If Your Wardrobe Looks Like This, You're Ruining The Planet

Spring decluttering can actually end up flooding landfills with unnecessary waste.
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cDespite three in ten (19%) cleaning out their homes once a month, the average Brit hoards £173.42 worth of unworn clothes in their wardrobe, amounting to £9.2 billion in unused outfits sat in homes across the country.

The reality? The majority of this will eventually up in landfill.

Globally, an estimated 92 million tonnes of textiles waste is created each year, according to data from the Environmental Protection Agency.

In a recent study, Hammonds Fitted Furniture surveyed 2,000 UK adults to find out what we’ve got stashed in our wardrobes – and as it turns out, we’re a nation of clothing hoarders.

Despite frequently culling our homes of unwanted possessions, 50% of survey participants claim to have £150 of unworn garments they don’t want to part with.

This number rises for certain age groups – 18 to 24-year-olds were found to have £189 worth of unworn clothes in their home.

But why do we end up clinging onto so many unworn outfits?

Hammonds spoke to Style and Confidence coach at The Style Editor, Samantha Harman, to find out why we hold onto items we have never worn.

According to the expert, we shop not ourselves, but for the person we hope we’ll turn into.

She says: “We save things ‘for best’ or ‘someday’, and then day-to-day we’re wearing the same old scraggly items that don’t make us feel good, and don’t support us to take the bold actions we want to take.

“We aren’t lusting after a dress; what we’re really searching for is the feeling of accomplishment/happiness we think we’d have if we were the type of person who wears that item. And then in a clear-out, we end up keeping the clothes we’ve never worn, promising ourselves we will change. A month, six months later, we’re clearing out again and realise we still haven’t worn those items. It’s a perpetual cycle of shaming ourselves, when our wardrobes should be a celebration.”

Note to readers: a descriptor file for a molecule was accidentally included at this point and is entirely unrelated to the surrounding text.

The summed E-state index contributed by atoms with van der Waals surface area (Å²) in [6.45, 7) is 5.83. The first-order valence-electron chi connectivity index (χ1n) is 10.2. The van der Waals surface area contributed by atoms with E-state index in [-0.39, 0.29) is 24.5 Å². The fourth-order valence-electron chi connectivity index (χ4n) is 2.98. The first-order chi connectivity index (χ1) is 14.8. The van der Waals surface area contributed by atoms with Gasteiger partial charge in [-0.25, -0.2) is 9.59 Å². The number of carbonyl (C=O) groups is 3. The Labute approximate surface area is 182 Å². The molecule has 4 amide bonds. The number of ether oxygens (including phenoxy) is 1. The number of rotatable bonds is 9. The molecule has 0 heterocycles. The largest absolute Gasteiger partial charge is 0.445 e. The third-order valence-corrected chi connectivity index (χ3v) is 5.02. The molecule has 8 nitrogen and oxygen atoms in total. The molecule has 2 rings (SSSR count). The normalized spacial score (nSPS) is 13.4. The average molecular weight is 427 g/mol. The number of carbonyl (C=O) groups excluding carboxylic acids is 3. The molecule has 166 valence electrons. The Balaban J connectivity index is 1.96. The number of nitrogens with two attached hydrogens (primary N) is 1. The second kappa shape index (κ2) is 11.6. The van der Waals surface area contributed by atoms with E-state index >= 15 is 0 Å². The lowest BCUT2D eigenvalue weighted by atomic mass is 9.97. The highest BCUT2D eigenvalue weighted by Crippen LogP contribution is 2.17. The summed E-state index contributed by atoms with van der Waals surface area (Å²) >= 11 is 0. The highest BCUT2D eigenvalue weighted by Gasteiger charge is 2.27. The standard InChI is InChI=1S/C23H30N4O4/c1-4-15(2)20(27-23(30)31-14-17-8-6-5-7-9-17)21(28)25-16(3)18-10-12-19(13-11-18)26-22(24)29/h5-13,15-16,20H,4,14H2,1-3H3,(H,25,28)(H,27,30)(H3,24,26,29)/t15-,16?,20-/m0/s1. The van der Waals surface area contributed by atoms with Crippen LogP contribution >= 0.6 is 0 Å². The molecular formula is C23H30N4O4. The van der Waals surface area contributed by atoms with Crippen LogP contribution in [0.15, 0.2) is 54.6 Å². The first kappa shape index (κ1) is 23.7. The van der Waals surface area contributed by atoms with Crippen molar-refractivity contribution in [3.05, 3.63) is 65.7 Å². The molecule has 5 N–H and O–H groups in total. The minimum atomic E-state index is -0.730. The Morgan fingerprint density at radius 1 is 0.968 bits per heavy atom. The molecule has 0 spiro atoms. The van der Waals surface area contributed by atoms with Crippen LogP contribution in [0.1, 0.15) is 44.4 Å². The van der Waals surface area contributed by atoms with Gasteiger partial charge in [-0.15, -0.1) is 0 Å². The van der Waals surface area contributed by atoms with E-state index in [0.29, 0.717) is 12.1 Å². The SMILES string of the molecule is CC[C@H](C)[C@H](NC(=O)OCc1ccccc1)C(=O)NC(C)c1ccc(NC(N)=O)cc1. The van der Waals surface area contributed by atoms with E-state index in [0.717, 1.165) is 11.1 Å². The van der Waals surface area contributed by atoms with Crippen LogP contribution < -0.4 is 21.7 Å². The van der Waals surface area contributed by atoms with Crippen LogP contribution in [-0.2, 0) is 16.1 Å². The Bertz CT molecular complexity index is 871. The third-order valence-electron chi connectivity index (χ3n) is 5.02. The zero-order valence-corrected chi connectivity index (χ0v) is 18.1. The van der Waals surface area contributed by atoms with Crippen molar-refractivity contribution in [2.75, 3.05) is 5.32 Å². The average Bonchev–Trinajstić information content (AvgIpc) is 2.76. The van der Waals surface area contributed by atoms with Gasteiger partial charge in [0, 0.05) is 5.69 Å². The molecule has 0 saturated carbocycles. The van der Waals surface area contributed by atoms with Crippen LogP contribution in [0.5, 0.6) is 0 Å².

Want to stop buying clothes you don’t need? Harman advises:

  • Watch your mood - if you’re sad, tired or emotional, do something other than shop.
  • If you are considering a new item - sleep on it. Online stores employ clever psychological techniques such as ‘X people are looking at this item right now’ so you’ll buy quickly, without really considering if you need it.
  • Have a way of documenting your clothes digitally – you’ve got a million things in your mind, it’s unrealistic to expect yourself to remember all the clothes in your wardrobe too. When you’ve got them on your phone, if you see something you like when shopping, you can quickly check whether it goes with what you already own.
  • Don’t buy it if you can’t think of at least five ways to wear it.

Ready to clear out? Follow Recycle Now’s guidance to make sure your clothes don’t end up adding to our global textile waste problem.

Or want to make some money and save the planet? Selling your clothes via apps such as Vinted, gives your clothes a second life with someone else – which doubles the enjoyment without doubling the manufacturing emissions.